Day 2: One Small Change at a Time
How did it go?
It was already easier to get up this morning, though that may have had to do with the fact that today was my short day at work. (I’m sure we all get excited when we have those, right?)
I finished the TED Radio Hour podcast episode this morning on “Success,” and I began (and finished) “Disruptive Leadership.” Both helped me to maintain a positive outlook on my commute and even through my short work day. Mike Rowe’s piece in “Success” helped me to be grateful not only for the job I currently hold, but also to those who have jobs that make our civilized life easier. “Disruptive Leadership” taught me that we can lead in small ways, ways that may seem insignificant at first but can create a ripple, which I translated to mean that even a small change is good. (I also thought my husband would like General Stanley McChrystal’s story on what leadership means to him.)
And if small change can be good, then that means that even if today was just a little better—not perfect by any means, just a little better—then that’s okay.
In my desire to stay in positivity today, I took a look at the printout of the 10 Ways to Practice Mindfulness that I put on a wall in my office, and a few things struck me. First: “mindfulness isn’t about chasing positivity.” I know what you’re thinking—“but you’re doing a 30 day positivity challenge! Aren’t you chasing positivity?” Yes…and no. I am simply trying to retrain my mind to be more positive, to not focus on the negative so much. The second was “there’s beauty in realizing you don’t like something.” There is a sense of freedom in finally seeing “hey, I don’t like this.” Because then you have the power to change it.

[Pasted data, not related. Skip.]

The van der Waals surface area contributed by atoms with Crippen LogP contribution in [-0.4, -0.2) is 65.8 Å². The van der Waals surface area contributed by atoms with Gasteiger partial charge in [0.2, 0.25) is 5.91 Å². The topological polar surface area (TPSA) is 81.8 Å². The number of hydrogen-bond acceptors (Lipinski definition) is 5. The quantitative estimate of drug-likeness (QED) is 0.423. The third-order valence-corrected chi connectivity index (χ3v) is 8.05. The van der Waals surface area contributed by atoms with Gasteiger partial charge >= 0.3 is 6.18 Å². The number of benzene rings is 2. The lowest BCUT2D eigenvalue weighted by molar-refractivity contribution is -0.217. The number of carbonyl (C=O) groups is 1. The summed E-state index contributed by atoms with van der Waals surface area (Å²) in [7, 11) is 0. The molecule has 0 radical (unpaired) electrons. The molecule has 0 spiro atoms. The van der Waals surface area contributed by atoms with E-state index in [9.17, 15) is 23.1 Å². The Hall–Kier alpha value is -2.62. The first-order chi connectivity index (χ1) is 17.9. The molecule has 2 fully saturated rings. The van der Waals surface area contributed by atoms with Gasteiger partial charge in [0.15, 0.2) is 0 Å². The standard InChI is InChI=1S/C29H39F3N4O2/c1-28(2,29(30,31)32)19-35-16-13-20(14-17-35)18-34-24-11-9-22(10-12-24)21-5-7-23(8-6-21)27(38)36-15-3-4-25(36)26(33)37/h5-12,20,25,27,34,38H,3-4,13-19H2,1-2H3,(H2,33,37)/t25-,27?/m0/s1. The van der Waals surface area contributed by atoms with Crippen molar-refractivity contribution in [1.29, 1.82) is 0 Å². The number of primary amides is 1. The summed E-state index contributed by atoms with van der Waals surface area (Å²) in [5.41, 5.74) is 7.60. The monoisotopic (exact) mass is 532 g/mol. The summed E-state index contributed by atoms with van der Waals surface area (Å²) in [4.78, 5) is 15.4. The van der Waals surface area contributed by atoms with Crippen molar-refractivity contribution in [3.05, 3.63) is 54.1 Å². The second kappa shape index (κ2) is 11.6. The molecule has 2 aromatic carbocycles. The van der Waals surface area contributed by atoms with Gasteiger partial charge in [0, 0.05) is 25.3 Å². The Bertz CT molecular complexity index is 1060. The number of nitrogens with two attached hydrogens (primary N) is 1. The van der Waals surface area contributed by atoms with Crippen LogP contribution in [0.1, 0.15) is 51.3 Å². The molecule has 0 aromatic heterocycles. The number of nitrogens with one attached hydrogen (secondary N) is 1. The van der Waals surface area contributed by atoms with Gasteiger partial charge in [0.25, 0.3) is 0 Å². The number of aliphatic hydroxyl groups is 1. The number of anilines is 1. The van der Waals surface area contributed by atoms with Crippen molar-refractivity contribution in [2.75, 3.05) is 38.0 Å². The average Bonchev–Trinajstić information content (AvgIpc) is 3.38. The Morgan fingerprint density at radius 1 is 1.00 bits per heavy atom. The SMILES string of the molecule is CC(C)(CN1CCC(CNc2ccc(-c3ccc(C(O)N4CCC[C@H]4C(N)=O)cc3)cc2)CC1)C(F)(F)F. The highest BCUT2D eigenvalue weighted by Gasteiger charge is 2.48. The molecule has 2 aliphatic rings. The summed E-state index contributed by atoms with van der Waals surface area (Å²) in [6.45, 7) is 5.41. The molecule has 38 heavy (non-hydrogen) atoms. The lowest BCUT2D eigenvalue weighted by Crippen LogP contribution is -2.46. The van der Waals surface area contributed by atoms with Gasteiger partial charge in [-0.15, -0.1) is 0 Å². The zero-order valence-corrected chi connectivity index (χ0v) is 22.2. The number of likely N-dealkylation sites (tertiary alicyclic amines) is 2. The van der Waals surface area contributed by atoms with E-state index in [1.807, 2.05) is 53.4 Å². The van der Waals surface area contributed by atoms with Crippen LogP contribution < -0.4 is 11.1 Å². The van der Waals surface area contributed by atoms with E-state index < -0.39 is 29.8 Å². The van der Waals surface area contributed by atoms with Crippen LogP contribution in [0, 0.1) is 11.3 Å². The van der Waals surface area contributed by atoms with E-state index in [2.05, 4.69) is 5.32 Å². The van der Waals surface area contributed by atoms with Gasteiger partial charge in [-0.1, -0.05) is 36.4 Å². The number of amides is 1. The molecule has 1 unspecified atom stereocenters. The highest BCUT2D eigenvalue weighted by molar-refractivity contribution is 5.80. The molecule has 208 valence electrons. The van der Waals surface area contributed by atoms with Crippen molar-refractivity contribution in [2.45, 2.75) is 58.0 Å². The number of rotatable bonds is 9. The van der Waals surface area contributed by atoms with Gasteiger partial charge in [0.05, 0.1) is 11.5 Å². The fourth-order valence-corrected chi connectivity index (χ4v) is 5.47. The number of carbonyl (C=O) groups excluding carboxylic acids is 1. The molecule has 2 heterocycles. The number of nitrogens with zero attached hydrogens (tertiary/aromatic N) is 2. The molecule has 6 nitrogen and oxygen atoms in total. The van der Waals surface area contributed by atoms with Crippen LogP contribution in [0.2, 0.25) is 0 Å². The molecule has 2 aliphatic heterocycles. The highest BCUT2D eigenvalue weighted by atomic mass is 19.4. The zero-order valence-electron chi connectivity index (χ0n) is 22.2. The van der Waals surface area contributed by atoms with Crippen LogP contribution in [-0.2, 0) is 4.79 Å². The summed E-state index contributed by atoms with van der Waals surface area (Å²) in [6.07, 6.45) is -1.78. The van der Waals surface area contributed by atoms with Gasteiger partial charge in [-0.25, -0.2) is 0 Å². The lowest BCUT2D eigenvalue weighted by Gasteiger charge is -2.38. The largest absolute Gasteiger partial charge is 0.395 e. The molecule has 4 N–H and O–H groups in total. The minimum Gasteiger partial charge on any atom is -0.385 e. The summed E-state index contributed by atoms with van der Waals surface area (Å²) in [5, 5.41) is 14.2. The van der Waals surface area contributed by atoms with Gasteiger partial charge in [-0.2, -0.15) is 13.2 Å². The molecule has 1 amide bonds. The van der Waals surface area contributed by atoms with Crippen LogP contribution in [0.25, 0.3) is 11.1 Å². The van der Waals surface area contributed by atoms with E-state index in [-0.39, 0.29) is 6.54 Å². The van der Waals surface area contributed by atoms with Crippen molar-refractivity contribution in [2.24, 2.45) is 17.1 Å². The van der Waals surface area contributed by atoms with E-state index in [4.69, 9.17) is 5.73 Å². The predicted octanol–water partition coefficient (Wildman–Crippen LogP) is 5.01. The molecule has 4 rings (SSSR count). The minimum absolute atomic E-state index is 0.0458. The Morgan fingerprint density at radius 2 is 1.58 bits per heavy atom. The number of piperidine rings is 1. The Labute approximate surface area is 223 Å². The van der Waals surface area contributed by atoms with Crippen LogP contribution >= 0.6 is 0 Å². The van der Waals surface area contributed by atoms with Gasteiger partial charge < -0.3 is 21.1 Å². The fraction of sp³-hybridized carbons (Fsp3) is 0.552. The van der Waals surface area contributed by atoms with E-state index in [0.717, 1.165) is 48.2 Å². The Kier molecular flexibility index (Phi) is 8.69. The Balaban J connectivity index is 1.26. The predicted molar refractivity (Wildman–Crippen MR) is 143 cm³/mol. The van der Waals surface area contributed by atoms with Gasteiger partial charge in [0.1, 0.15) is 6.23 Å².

And it’s great those hit me today because I struggled with a few questions last night as I was trying to quiet my mind. Does saying “no” count as being negative? Does finding what you value (or don’t value even) count as negativity? Is saying “I don’t want to” or “I don’t want that” negativity? Would you count “I don’t like that” as being negative? Is deciding what you don’t want in life, a career, etc. being negative? Then, most importantly: what is negativity?
What did I learn?
What these questions, and taking another look at the print out, showed me is that I was trying to go about this in a “law-like” way—this is positive, that is negative—instead of following my heart or what God is telling me.
I learned positivity can actually help guide me to finding what I love to do, what I want to be doing. In the days since I had this idea and started writing, I have never been more excited for an endeavor. It feels purposeful, fulfilling, and meaningful. I am finally using the journal my husband got me for Christmas in the way I truly intended to use it, and that makes me so happy. I finally have a reason to bring it with me everywhere.
I’ve also learned there’s a freedom that comes with seeing what you value (or don’t value), in accepting things for the way they are, and in not needing to immediately apply a meaning to every interaction or situation. This freedom has already let me experience my day in a more positive way.
I’ve already noticed that, while she helps my depressive symptoms and anxiety, I’m more patient (and, yes, positive) with Belle. I see even her differently.
I’ve also learned positivity can be found through a variety of sources when I need a distraction to help with the depressive symptoms. Walking or playing with Belle, writing it out, podcasts, reading…they all help me to maintain a positive outlook because I can get out of my head for just a little while, enough at least to go “I’m okay for now.”
And sometimes that seemingly small change, that “I’m okay for now,” will make the biggest impact.